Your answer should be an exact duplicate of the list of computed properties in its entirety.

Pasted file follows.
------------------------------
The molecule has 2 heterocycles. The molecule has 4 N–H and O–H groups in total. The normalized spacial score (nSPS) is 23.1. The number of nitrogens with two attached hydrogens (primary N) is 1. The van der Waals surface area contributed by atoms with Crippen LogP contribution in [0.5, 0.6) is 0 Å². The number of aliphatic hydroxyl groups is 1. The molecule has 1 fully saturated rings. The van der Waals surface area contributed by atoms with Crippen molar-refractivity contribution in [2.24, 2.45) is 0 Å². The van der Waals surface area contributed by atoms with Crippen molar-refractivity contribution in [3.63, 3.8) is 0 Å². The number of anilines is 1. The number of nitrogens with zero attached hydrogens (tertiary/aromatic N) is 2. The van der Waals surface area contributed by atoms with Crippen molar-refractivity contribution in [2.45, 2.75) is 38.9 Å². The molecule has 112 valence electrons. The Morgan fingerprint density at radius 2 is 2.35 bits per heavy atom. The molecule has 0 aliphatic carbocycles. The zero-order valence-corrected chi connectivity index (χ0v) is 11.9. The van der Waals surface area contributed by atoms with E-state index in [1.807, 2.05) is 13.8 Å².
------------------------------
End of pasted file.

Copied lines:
The molecule has 2 heterocycles. The molecule has 4 N–H and O–H groups in total. The normalized spacial score (nSPS) is 23.1. The number of nitrogens with two attached hydrogens (primary N) is 1. The van der Waals surface area contributed by atoms with Crippen LogP contribution in [0.5, 0.6) is 0 Å². The number of aliphatic hydroxyl groups is 1. The molecule has 1 fully saturated rings. The van der Waals surface area contributed by atoms with Crippen molar-refractivity contribution in [2.24, 2.45) is 0 Å². The van der Waals surface area contributed by atoms with Crippen molar-refractivity contribution in [3.63, 3.8) is 0 Å². The number of anilines is 1. The number of nitrogens with zero attached hydrogens (tertiary/aromatic N) is 2. The van der Waals surface area contributed by atoms with Crippen molar-refractivity contribution in [2.45, 2.75) is 38.9 Å². The molecule has 112 valence electrons. The Morgan fingerprint density at radius 2 is 2.35 bits per heavy atom. The molecule has 0 aliphatic carbocycles. The zero-order valence-corrected chi connectivity index (χ0v) is 11.9. The van der Waals surface area contributed by atoms with E-state index in [1.807, 2.05) is 13.8 Å².